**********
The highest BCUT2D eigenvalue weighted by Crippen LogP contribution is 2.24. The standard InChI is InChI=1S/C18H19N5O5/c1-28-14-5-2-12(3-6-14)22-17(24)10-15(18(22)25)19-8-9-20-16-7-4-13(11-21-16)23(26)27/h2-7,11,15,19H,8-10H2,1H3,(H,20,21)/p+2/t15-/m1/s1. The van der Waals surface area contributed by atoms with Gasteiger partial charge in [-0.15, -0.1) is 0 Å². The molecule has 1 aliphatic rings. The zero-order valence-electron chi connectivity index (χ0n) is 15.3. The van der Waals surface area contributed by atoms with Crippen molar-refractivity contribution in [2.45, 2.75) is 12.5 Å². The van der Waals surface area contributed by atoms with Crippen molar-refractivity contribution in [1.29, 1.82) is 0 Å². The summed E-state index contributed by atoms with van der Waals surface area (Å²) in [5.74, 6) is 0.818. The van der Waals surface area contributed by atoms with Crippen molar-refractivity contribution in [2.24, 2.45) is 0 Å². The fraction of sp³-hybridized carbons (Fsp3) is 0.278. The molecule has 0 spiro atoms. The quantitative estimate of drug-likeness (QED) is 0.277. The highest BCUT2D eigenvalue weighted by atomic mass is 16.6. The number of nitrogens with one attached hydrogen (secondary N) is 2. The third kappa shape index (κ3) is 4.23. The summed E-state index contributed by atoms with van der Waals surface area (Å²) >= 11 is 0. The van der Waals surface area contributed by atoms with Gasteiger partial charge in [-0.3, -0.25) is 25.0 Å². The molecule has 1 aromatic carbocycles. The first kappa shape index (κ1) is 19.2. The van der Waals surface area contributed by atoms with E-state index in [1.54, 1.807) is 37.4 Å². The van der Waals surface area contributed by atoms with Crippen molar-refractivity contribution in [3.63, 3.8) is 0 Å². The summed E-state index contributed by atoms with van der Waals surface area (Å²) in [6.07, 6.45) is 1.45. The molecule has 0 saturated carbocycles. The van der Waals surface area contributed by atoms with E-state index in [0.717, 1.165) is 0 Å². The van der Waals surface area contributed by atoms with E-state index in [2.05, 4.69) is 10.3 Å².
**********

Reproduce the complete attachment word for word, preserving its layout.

The highest BCUT2D eigenvalue weighted by Crippen LogP contribution is 2.24. The standard InChI is InChI=1S/C18H19N5O5/c1-28-14-5-2-12(3-6-14)22-17(24)10-15(18(22)25)19-8-9-20-16-7-4-13(11-21-16)23(26)27/h2-7,11,15,19H,8-10H2,1H3,(H,20,21)/p+2/t15-/m1/s1. The van der Waals surface area contributed by atoms with Gasteiger partial charge in [-0.15, -0.1) is 0 Å². The molecule has 1 aliphatic rings. The zero-order valence-electron chi connectivity index (χ0n) is 15.3. The van der Waals surface area contributed by atoms with Crippen molar-refractivity contribution in [2.45, 2.75) is 12.5 Å². The van der Waals surface area contributed by atoms with Crippen molar-refractivity contribution in [1.29, 1.82) is 0 Å². The summed E-state index contributed by atoms with van der Waals surface area (Å²) in [5.74, 6) is 0.818. The van der Waals surface area contributed by atoms with Crippen molar-refractivity contribution in [2.24, 2.45) is 0 Å². The fraction of sp³-hybridized carbons (Fsp3) is 0.278. The molecule has 0 spiro atoms. The quantitative estimate of drug-likeness (QED) is 0.277. The highest BCUT2D eigenvalue weighted by atomic mass is 16.6. The number of nitrogens with one attached hydrogen (secondary N) is 2. The third kappa shape index (κ3) is 4.23. The summed E-state index contributed by atoms with van der Waals surface area (Å²) >= 11 is 0. The van der Waals surface area contributed by atoms with Gasteiger partial charge in [-0.3, -0.25) is 25.0 Å². The molecule has 1 aromatic carbocycles. The first kappa shape index (κ1) is 19.2. The van der Waals surface area contributed by atoms with E-state index in [1.54, 1.807) is 37.4 Å². The van der Waals surface area contributed by atoms with Crippen molar-refractivity contribution in [3.63, 3.8) is 0 Å². The summed E-state index contributed by atoms with van der Waals surface area (Å²) in [6.07, 6.45) is 1.45. The molecule has 0 saturated carbocycles. The van der Waals surface area contributed by atoms with E-state index in [0.717, 1.165) is 0 Å². The van der Waals surface area contributed by atoms with E-state index in [2.05, 4.69) is 10.3 Å².